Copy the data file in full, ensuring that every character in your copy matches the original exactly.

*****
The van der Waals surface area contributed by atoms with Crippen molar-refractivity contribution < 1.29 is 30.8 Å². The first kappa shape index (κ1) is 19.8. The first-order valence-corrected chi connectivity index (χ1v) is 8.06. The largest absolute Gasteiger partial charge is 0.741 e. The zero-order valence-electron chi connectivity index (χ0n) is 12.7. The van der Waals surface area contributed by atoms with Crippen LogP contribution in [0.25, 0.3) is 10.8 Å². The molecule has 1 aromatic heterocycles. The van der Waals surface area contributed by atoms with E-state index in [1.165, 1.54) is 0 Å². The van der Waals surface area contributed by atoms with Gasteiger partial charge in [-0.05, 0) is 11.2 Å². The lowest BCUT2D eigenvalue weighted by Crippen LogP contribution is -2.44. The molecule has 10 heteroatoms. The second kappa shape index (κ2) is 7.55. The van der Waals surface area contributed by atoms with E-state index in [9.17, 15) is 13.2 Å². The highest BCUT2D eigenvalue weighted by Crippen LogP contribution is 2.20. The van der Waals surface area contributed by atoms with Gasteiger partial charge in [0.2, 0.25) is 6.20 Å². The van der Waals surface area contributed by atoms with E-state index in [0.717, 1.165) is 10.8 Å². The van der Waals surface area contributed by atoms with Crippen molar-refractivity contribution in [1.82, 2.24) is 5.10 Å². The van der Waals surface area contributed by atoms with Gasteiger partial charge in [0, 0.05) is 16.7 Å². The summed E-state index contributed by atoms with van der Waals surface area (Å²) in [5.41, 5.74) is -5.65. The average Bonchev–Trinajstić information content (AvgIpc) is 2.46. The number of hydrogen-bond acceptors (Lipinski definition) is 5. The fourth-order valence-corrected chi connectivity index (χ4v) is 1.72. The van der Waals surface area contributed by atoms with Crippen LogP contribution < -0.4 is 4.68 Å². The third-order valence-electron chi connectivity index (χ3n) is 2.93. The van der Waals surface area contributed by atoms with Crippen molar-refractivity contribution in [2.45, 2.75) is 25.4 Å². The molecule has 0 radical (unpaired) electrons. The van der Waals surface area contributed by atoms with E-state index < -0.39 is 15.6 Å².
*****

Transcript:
The van der Waals surface area contributed by atoms with Crippen molar-refractivity contribution < 1.29 is 30.8 Å². The first kappa shape index (κ1) is 19.8. The first-order valence-corrected chi connectivity index (χ1v) is 8.06. The largest absolute Gasteiger partial charge is 0.741 e. The zero-order valence-electron chi connectivity index (χ0n) is 12.7. The van der Waals surface area contributed by atoms with Crippen LogP contribution in [0.25, 0.3) is 10.8 Å². The molecule has 1 aromatic heterocycles. The van der Waals surface area contributed by atoms with E-state index in [1.165, 1.54) is 0 Å². The van der Waals surface area contributed by atoms with Gasteiger partial charge in [-0.05, 0) is 11.2 Å². The lowest BCUT2D eigenvalue weighted by Crippen LogP contribution is -2.44. The molecule has 10 heteroatoms. The second kappa shape index (κ2) is 7.55. The van der Waals surface area contributed by atoms with E-state index in [9.17, 15) is 13.2 Å². The highest BCUT2D eigenvalue weighted by Crippen LogP contribution is 2.20. The van der Waals surface area contributed by atoms with Gasteiger partial charge in [0.2, 0.25) is 6.20 Å². The van der Waals surface area contributed by atoms with E-state index in [0.717, 1.165) is 10.8 Å². The van der Waals surface area contributed by atoms with Crippen molar-refractivity contribution in [1.82, 2.24) is 5.10 Å². The van der Waals surface area contributed by atoms with Gasteiger partial charge in [0, 0.05) is 16.7 Å². The summed E-state index contributed by atoms with van der Waals surface area (Å²) in [5.41, 5.74) is -5.65. The average Bonchev–Trinajstić information content (AvgIpc) is 2.46. The number of hydrogen-bond acceptors (Lipinski definition) is 5. The fourth-order valence-corrected chi connectivity index (χ4v) is 1.72. The van der Waals surface area contributed by atoms with Crippen LogP contribution < -0.4 is 4.68 Å². The third-order valence-electron chi connectivity index (χ3n) is 2.93. The van der Waals surface area contributed by atoms with Crippen molar-refractivity contribution in [2.45, 2.75) is 25.4 Å². The molecule has 0 radical (unpaired) electrons. The van der Waals surface area contributed by atoms with E-state index < -0.39 is 15.6 Å².